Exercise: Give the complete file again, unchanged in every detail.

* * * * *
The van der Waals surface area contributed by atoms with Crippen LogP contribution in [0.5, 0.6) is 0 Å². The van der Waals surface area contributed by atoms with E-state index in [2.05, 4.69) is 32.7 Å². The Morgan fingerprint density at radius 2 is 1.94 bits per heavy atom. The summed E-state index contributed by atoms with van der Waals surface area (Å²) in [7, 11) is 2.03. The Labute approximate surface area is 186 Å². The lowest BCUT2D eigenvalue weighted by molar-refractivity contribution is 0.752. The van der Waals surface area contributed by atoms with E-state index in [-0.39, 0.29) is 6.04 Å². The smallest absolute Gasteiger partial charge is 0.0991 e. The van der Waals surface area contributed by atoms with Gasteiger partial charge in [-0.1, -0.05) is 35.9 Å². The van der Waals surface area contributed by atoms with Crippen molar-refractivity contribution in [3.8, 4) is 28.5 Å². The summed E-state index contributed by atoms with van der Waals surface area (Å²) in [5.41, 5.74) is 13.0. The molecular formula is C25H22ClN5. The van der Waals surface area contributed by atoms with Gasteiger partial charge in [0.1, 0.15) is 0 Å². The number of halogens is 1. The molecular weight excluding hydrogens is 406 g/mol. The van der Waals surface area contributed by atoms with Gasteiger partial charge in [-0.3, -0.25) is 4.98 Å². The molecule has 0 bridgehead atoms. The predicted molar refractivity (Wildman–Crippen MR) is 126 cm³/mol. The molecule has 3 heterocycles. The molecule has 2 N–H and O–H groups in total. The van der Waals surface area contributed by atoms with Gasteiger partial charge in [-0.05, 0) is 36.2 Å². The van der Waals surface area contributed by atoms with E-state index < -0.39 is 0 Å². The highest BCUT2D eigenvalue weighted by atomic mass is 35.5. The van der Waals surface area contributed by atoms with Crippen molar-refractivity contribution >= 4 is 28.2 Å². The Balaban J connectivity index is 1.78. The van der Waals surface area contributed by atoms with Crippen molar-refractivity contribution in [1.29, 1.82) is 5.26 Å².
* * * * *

The van der Waals surface area contributed by atoms with Crippen LogP contribution in [0.5, 0.6) is 0 Å². The van der Waals surface area contributed by atoms with E-state index in [2.05, 4.69) is 32.7 Å². The Morgan fingerprint density at radius 2 is 1.94 bits per heavy atom. The summed E-state index contributed by atoms with van der Waals surface area (Å²) in [7, 11) is 2.03. The Labute approximate surface area is 186 Å². The lowest BCUT2D eigenvalue weighted by molar-refractivity contribution is 0.752. The van der Waals surface area contributed by atoms with E-state index in [-0.39, 0.29) is 6.04 Å². The smallest absolute Gasteiger partial charge is 0.0991 e. The van der Waals surface area contributed by atoms with Gasteiger partial charge in [-0.1, -0.05) is 35.9 Å². The van der Waals surface area contributed by atoms with Crippen molar-refractivity contribution in [3.8, 4) is 28.5 Å². The summed E-state index contributed by atoms with van der Waals surface area (Å²) in [5.41, 5.74) is 13.0. The molecular formula is C25H22ClN5. The van der Waals surface area contributed by atoms with Gasteiger partial charge in [0.1, 0.15) is 0 Å². The number of halogens is 1. The molecular weight excluding hydrogens is 406 g/mol. The van der Waals surface area contributed by atoms with Gasteiger partial charge in [-0.3, -0.25) is 4.98 Å². The molecule has 0 bridgehead atoms. The predicted molar refractivity (Wildman–Crippen MR) is 126 cm³/mol. The molecule has 3 heterocycles. The molecule has 2 N–H and O–H groups in total. The van der Waals surface area contributed by atoms with Gasteiger partial charge in [-0.05, 0) is 36.2 Å². The van der Waals surface area contributed by atoms with E-state index < -0.39 is 0 Å². The highest BCUT2D eigenvalue weighted by atomic mass is 35.5. The van der Waals surface area contributed by atoms with Crippen molar-refractivity contribution >= 4 is 28.2 Å². The Balaban J connectivity index is 1.78. The van der Waals surface area contributed by atoms with Crippen molar-refractivity contribution in [1.29, 1.82) is 5.26 Å².